When Sir John Simon held the unpopular post of Chancellor of the Exchequer in England, his wife embroidered this on the living room wall to keep him ever conscious of the price one must pay to escape criticism: "To escape criticism, say nothing, do nothing, be nothing." This is bound to work, for no one kicks a dead dog. Be like a dead dog and you will have tranquility, but as soon as you come alive you will be criticized. Addison said, "There is no defense against criticism except obscurity." This does work marvelously, for we see it working even for Jesus. He really had it nice as an unknown carpenter. Had He continued in this obscure role He could have lived a tranquil life and died possibly without an enemy. All of His troubles began when He threw off the cover of obscurity, and launched out into public life.

Jesus dignified the common peaceful life, but He had more to do than cut another common rut. He had a job to do which called for plowing right across the ruts of society, and forcing men to stop and ask themselves where they are going, and if they are on the right road. Jesus began to teach with authority; to heal with great power, and to influence public opinion about life, God, and salvation. Jesus began to rock the boat, and those of the establishment who defended the status quo, and were satisfied with the old ruts, saw that it was either Him or them that had to go. There is always a crisis when the new challenges the old, for it is a duel unto death.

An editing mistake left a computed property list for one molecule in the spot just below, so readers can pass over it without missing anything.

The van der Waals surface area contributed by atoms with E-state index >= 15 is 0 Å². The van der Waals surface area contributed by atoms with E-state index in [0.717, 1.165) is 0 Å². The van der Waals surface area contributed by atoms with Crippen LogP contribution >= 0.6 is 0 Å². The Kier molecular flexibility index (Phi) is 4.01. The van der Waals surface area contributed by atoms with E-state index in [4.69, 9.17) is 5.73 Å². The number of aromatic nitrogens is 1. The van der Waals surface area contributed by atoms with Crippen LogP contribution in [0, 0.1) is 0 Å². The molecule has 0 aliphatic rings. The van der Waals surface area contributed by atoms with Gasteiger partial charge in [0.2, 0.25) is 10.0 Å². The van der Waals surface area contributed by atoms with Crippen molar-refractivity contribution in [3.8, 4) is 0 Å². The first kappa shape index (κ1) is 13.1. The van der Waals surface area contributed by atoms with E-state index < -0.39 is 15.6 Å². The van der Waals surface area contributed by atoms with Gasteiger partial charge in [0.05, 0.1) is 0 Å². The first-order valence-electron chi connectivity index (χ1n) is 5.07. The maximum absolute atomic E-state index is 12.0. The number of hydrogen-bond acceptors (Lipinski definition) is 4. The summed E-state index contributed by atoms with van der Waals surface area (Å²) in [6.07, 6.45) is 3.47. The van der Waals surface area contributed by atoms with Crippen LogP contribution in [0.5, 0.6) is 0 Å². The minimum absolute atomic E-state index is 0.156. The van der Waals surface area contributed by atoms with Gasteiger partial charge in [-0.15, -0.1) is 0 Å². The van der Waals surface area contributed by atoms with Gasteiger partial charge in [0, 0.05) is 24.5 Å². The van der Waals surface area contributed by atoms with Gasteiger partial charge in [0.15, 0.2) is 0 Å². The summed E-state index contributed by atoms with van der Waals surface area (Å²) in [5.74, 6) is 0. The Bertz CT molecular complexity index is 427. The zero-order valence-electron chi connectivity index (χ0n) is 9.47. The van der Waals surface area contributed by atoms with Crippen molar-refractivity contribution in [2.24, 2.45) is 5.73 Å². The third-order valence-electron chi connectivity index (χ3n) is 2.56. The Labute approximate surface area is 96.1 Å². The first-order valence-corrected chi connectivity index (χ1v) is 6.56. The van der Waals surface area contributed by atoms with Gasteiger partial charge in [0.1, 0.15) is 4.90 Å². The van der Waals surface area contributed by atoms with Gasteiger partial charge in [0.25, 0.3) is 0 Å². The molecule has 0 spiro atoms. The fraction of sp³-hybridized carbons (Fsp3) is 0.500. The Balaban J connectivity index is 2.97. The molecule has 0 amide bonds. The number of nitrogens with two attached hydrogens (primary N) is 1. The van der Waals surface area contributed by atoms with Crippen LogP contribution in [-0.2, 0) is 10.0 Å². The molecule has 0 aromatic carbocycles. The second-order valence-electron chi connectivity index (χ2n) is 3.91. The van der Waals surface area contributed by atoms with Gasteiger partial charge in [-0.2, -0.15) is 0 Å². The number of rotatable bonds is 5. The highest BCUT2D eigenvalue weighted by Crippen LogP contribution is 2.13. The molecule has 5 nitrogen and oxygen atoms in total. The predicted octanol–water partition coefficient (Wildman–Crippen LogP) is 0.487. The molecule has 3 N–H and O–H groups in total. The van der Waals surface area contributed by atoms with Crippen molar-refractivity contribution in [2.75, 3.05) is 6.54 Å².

In the beginning the weapons of combat are words. If one can win by verbal attacks and drive the opposition into obscurity by undermining public confidence, then there will be no need for physical violence. This is exactly the strategy of the Pharisees in our text. If they can get the people to believe Jesus is so powerful because He is an agent of Satan, they will have saved their positions as the righteous leaders of Israel. They lost, however, on the level of words, and had to resort to nails to silence Jesus.

We know Jesus never could have allowed their bitter and malicious criticism to cause Him to forsake His mission. The salvation of the world depended on His fulfilling God's will regardless of the cost. We can not doubt, however, that it was a heavy burden for Christ to bear. Driving nails into His hands could not have wounded Him more than these vicious verbal darts thrown at Him, saying that His loving service was really only a trick of the devil. This had to hurt Jesus deeply, for it took people away from following Him. The ministry of Jesus was hurt by criticism. In His own town of Nazareth He could do no mighty works because of the critics who said that He could not be the Messiah, for He was only the Son of a carpenter. In the wrong hands criticism can even hinder the work of Christ.